Fear aggression is aggression that occurs when the dog is frightened, regardless of whether or not there is something to be afraid of. The dog is frequently attempting to avoid an encounter by backing up while growling and becomes dangerous and bites or snaps when it is cornered. Sometimes these dogs will bite from behind and run away. In any case, it is inappropriate to physically punish these dogs as it simply reinforces their belief that there was something to be afraid of in the first place. Equally inappropriate is trying to soothe the dog while he behaves that way since that actually has the effect of rewarding the inappropriate behavior.
Treatment protocols vary somewhat and a procedure called “flooding” is sometimes used. Flooding involves putting the dog into the fear-evoking situation until the dog realizes that there is nothing to be afraid of. This is sometimes nearly impossible to achieve but may work in specific circumstances – ie: the dog is afraid of a hairdryer. More frequently a protocol of “counterconditioning” and “desensitization” is used. This involves teaching the dog a different response (such as sitting calmly) which will be rewarded while the inappropriate fearful response (for example, trembling, running away, barking, or growling) is avoided. Anti-anxiety medications are sometimes prescribed by veterinarians for use in conjunction with behavior modification.
Interdog (Dog-on-Dog) Aggression
Aggression towards other dogs is not always inter-dog aggression; it may be fear aggression or territorial aggression. Most instances of inter-dog aggression are between dogs of the same sex: two females fighting, or two males fighting, but this is not always the case. Often the dogs are of the same relative size and age, but often with dogs fighting who are residents of the same household, one is an older dog and the other is a younger one who lived in relative harmony until the younger one neared maturity. Hence, having dogs “grow up together” does not ensure that they will get along as adults. Most dog to dog aggression first presents itself when the dog is mature (roughly 18-24 months old). It is possible for a dog to live in harmony with another dog, yet not accept dogs who do not live in the household and vice versa. Also, dogs fighting with each other does not imply that either dog is going to be dangerous to people.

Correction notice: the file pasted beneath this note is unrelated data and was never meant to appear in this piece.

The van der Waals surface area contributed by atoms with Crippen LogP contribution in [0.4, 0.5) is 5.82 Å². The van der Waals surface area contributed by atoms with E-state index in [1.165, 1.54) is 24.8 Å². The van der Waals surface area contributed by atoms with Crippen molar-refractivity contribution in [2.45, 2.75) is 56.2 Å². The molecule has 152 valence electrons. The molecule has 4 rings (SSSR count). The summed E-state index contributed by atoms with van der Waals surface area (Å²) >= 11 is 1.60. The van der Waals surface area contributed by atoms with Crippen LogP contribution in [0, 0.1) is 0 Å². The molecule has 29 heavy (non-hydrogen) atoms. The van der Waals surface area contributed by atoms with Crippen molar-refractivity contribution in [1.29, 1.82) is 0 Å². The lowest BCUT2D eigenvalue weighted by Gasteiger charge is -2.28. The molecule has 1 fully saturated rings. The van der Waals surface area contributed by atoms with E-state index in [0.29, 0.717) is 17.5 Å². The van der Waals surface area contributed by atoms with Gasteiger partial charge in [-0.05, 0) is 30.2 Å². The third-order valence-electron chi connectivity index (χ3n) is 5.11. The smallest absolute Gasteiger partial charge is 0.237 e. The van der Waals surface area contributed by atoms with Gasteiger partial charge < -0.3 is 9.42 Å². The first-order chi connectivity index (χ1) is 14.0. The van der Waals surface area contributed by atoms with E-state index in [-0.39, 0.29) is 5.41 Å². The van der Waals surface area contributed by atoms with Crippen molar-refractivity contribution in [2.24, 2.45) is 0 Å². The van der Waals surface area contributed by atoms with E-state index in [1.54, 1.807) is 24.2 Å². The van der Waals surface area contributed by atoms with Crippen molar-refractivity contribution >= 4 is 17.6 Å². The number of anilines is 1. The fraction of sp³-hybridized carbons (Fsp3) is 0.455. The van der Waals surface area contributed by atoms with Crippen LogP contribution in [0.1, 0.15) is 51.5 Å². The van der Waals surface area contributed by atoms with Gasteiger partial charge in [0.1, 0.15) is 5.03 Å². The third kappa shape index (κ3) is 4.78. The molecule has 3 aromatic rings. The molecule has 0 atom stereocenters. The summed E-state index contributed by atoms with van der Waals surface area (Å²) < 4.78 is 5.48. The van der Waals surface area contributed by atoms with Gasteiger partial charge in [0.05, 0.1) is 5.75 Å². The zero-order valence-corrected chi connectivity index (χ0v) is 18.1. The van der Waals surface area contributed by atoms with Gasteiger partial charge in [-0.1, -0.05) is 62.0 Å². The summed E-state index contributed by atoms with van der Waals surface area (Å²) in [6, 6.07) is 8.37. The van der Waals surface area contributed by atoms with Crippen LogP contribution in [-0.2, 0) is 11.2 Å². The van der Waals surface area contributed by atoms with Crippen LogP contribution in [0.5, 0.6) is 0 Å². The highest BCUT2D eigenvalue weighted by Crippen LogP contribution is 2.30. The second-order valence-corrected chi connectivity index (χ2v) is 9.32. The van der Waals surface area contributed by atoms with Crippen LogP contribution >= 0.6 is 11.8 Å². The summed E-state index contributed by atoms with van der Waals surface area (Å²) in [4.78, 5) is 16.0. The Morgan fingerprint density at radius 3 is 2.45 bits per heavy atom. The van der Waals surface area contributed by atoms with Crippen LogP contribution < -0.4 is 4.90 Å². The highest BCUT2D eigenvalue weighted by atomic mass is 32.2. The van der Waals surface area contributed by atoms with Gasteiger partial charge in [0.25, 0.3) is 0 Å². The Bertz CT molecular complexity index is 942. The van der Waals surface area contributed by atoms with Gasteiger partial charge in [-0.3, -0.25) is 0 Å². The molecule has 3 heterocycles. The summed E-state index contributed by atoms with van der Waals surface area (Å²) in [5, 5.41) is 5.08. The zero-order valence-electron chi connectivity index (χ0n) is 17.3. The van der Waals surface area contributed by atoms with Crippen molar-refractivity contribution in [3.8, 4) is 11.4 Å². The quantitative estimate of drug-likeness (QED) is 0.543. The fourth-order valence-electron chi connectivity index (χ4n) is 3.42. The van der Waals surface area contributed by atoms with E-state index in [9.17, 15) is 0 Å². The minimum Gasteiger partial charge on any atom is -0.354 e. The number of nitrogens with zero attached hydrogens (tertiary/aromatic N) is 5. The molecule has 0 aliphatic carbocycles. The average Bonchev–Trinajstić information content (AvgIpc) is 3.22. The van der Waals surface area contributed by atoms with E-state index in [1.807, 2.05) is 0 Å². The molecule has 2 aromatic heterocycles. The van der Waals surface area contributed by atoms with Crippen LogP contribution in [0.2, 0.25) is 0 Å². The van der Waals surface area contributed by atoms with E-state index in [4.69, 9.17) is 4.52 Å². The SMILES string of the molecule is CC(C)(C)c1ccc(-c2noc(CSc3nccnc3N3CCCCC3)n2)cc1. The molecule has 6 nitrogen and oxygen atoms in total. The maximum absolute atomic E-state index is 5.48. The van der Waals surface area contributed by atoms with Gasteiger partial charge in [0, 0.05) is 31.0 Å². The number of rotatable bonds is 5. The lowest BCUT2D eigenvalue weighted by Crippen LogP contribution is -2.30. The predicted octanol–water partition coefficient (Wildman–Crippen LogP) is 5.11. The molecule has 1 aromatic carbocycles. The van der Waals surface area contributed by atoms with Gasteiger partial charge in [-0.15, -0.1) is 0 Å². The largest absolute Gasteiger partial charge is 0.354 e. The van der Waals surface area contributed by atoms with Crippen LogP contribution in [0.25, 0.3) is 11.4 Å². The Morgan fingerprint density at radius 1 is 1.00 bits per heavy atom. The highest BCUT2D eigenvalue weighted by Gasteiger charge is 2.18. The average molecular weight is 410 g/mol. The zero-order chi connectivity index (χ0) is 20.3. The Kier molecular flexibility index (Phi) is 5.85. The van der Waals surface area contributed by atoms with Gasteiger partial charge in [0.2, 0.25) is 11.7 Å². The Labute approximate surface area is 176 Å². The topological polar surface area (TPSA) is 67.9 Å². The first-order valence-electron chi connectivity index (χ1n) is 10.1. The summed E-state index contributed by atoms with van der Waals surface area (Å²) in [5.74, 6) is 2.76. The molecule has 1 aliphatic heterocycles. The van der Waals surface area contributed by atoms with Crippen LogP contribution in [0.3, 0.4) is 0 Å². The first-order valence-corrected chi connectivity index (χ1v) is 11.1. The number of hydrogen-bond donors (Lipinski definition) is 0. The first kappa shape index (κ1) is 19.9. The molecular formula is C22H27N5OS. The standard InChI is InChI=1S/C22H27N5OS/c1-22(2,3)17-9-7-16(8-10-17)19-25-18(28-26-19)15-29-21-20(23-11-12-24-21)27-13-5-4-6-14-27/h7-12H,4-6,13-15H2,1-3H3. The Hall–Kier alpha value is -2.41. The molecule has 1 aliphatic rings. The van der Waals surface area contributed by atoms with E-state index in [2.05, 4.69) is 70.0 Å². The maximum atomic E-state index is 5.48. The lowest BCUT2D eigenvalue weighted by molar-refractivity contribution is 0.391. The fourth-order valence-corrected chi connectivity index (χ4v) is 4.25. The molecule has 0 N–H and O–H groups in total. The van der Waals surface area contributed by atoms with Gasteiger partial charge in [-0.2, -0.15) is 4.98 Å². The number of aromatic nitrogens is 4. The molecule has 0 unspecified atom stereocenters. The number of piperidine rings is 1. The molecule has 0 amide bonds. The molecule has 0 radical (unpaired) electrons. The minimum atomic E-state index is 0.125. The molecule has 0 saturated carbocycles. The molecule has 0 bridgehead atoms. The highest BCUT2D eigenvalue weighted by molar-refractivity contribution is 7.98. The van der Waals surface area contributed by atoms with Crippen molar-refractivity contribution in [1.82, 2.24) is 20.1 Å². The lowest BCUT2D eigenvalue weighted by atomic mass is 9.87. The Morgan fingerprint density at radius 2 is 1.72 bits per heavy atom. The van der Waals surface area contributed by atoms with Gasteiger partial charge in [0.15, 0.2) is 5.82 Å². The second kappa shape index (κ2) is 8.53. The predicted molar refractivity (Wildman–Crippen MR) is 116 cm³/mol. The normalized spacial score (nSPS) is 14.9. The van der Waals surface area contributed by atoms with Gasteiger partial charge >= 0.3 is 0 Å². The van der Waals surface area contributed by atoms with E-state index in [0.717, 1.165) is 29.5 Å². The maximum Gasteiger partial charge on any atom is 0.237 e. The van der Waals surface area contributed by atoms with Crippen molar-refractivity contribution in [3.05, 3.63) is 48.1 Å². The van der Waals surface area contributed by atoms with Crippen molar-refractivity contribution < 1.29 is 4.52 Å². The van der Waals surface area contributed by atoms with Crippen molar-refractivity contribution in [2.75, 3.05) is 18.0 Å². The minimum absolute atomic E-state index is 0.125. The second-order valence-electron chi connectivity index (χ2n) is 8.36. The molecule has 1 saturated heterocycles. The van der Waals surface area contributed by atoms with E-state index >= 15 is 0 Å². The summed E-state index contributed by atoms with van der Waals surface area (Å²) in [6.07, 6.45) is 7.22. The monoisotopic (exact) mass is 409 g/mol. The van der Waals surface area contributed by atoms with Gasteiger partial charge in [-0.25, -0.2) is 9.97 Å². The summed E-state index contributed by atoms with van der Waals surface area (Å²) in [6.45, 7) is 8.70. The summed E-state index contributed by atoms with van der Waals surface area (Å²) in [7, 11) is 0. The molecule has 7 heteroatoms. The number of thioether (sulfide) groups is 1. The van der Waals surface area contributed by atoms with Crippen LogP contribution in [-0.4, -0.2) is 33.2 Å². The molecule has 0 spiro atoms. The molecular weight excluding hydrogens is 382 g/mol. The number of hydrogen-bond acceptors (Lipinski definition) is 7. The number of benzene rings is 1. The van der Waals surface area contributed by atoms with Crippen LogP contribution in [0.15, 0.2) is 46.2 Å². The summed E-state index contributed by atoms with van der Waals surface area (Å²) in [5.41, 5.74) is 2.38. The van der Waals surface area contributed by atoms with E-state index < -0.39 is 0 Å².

Treatment most often involves spaying and neutering the fighters followed by behavior modification. The exact nature of the treatment is determined by whether the fighters are members of the same household and basic obedience skills are essential. For dogs living in the same household where the aggressor does not abort aggression when the second dog capitulates (expresses submission), owners are sometimes better served to place the “victim” dog and to keep the aggressor as an “only pet.”
This form of aggression is characterized by a dog who perceives a threat to his owner, handler, or family member (maybe another dog) when there is no actual threat. Common scenarios involve the strangers or people known to the dog at the door, when someone approaches a car the dog is sitting in with his owner, or when another dog approaches. These dogs sometimes react to raised voices, and people hugging. The thing to remember here is that the protective aggressive dog is behaving aggressively when no real threat exists, which differs significantly from the same behavior when an actual threat does exist.
Treatment of these dogs involves avoidance of situations in which they are likely to behave badly until such time as they have mastered voice commands and readily take them from their owner. Once these skills are mastered, the owner can begin to desensitize and counter-condition the dog to behave differently.